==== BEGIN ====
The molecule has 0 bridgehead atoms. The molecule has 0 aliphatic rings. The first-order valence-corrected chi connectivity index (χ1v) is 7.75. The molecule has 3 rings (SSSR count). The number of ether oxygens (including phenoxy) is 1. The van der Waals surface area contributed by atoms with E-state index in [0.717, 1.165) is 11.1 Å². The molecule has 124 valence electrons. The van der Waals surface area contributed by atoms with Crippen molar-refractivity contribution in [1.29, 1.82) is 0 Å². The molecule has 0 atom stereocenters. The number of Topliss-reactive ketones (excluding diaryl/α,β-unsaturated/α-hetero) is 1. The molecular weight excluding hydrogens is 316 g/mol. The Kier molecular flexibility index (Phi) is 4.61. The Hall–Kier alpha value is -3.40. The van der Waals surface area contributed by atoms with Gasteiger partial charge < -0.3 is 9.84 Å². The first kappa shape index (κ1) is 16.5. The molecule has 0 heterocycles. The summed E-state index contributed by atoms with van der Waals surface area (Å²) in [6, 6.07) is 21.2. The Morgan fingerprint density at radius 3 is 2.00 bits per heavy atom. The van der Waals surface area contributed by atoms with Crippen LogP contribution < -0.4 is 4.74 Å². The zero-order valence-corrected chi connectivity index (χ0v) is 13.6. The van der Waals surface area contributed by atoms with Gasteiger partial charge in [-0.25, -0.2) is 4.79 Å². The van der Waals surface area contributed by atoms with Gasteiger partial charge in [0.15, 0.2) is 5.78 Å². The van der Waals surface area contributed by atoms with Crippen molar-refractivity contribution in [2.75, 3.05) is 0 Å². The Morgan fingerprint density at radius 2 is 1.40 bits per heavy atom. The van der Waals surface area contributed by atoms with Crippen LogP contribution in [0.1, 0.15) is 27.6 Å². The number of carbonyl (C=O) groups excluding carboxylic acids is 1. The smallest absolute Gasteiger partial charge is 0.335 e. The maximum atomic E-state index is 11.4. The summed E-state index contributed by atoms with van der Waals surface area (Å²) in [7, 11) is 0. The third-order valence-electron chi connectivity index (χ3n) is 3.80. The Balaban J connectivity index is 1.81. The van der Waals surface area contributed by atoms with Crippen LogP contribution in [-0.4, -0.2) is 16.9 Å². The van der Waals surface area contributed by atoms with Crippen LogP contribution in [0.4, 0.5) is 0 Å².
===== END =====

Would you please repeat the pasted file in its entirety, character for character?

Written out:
The molecule has 0 bridgehead atoms. The molecule has 0 aliphatic rings. The first-order valence-corrected chi connectivity index (χ1v) is 7.75. The molecule has 3 rings (SSSR count). The number of ether oxygens (including phenoxy) is 1. The van der Waals surface area contributed by atoms with E-state index in [0.717, 1.165) is 11.1 Å². The molecule has 124 valence electrons. The van der Waals surface area contributed by atoms with Crippen molar-refractivity contribution in [1.29, 1.82) is 0 Å². The molecule has 0 atom stereocenters. The number of Topliss-reactive ketones (excluding diaryl/α,β-unsaturated/α-hetero) is 1. The molecular weight excluding hydrogens is 316 g/mol. The Kier molecular flexibility index (Phi) is 4.61. The Hall–Kier alpha value is -3.40. The van der Waals surface area contributed by atoms with Gasteiger partial charge < -0.3 is 9.84 Å². The first kappa shape index (κ1) is 16.5. The molecule has 0 heterocycles. The summed E-state index contributed by atoms with van der Waals surface area (Å²) in [6, 6.07) is 21.2. The Morgan fingerprint density at radius 3 is 2.00 bits per heavy atom. The van der Waals surface area contributed by atoms with Crippen LogP contribution < -0.4 is 4.74 Å². The zero-order valence-corrected chi connectivity index (χ0v) is 13.6. The van der Waals surface area contributed by atoms with Gasteiger partial charge in [-0.25, -0.2) is 4.79 Å². The van der Waals surface area contributed by atoms with Gasteiger partial charge in [0.15, 0.2) is 5.78 Å². The van der Waals surface area contributed by atoms with Crippen molar-refractivity contribution in [2.75, 3.05) is 0 Å². The Morgan fingerprint density at radius 2 is 1.40 bits per heavy atom. The van der Waals surface area contributed by atoms with Crippen LogP contribution in [0.1, 0.15) is 27.6 Å². The number of carbonyl (C=O) groups excluding carboxylic acids is 1. The smallest absolute Gasteiger partial charge is 0.335 e. The maximum atomic E-state index is 11.4. The summed E-state index contributed by atoms with van der Waals surface area (Å²) in [7, 11) is 0. The third-order valence-electron chi connectivity index (χ3n) is 3.80. The Balaban J connectivity index is 1.81. The van der Waals surface area contributed by atoms with Crippen LogP contribution in [-0.4, -0.2) is 16.9 Å². The van der Waals surface area contributed by atoms with Crippen LogP contribution in [0.4, 0.5) is 0 Å².